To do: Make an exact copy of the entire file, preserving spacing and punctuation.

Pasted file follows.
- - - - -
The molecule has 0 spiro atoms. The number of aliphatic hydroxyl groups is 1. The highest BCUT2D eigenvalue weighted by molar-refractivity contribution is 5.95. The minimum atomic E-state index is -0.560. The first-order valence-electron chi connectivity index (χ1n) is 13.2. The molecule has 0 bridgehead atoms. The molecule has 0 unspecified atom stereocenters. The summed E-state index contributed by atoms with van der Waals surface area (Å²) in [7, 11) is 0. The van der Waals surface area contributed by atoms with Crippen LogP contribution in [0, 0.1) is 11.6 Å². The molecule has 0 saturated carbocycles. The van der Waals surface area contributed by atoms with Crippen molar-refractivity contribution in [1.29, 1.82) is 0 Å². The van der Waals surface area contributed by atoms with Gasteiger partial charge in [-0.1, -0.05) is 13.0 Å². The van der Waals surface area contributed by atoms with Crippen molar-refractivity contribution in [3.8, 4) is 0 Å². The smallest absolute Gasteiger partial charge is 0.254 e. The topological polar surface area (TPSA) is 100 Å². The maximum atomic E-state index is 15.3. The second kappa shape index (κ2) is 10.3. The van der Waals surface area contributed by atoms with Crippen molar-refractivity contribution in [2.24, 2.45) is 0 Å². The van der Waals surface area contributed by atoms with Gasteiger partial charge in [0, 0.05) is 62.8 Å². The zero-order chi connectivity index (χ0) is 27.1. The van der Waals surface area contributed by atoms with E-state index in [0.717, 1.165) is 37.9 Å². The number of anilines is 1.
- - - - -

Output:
The molecule has 0 spiro atoms. The number of aliphatic hydroxyl groups is 1. The highest BCUT2D eigenvalue weighted by molar-refractivity contribution is 5.95. The minimum atomic E-state index is -0.560. The first-order valence-electron chi connectivity index (χ1n) is 13.2. The molecule has 0 bridgehead atoms. The molecule has 0 unspecified atom stereocenters. The summed E-state index contributed by atoms with van der Waals surface area (Å²) in [7, 11) is 0. The van der Waals surface area contributed by atoms with Crippen LogP contribution in [0, 0.1) is 11.6 Å². The molecule has 0 saturated carbocycles. The van der Waals surface area contributed by atoms with Crippen molar-refractivity contribution in [1.29, 1.82) is 0 Å². The van der Waals surface area contributed by atoms with Gasteiger partial charge in [-0.1, -0.05) is 13.0 Å². The van der Waals surface area contributed by atoms with Crippen molar-refractivity contribution in [3.8, 4) is 0 Å². The smallest absolute Gasteiger partial charge is 0.254 e. The topological polar surface area (TPSA) is 100 Å². The maximum atomic E-state index is 15.3. The second kappa shape index (κ2) is 10.3. The van der Waals surface area contributed by atoms with Crippen molar-refractivity contribution in [2.24, 2.45) is 0 Å². The van der Waals surface area contributed by atoms with Gasteiger partial charge in [0, 0.05) is 62.8 Å². The zero-order chi connectivity index (χ0) is 27.1. The van der Waals surface area contributed by atoms with E-state index in [0.717, 1.165) is 37.9 Å². The number of anilines is 1.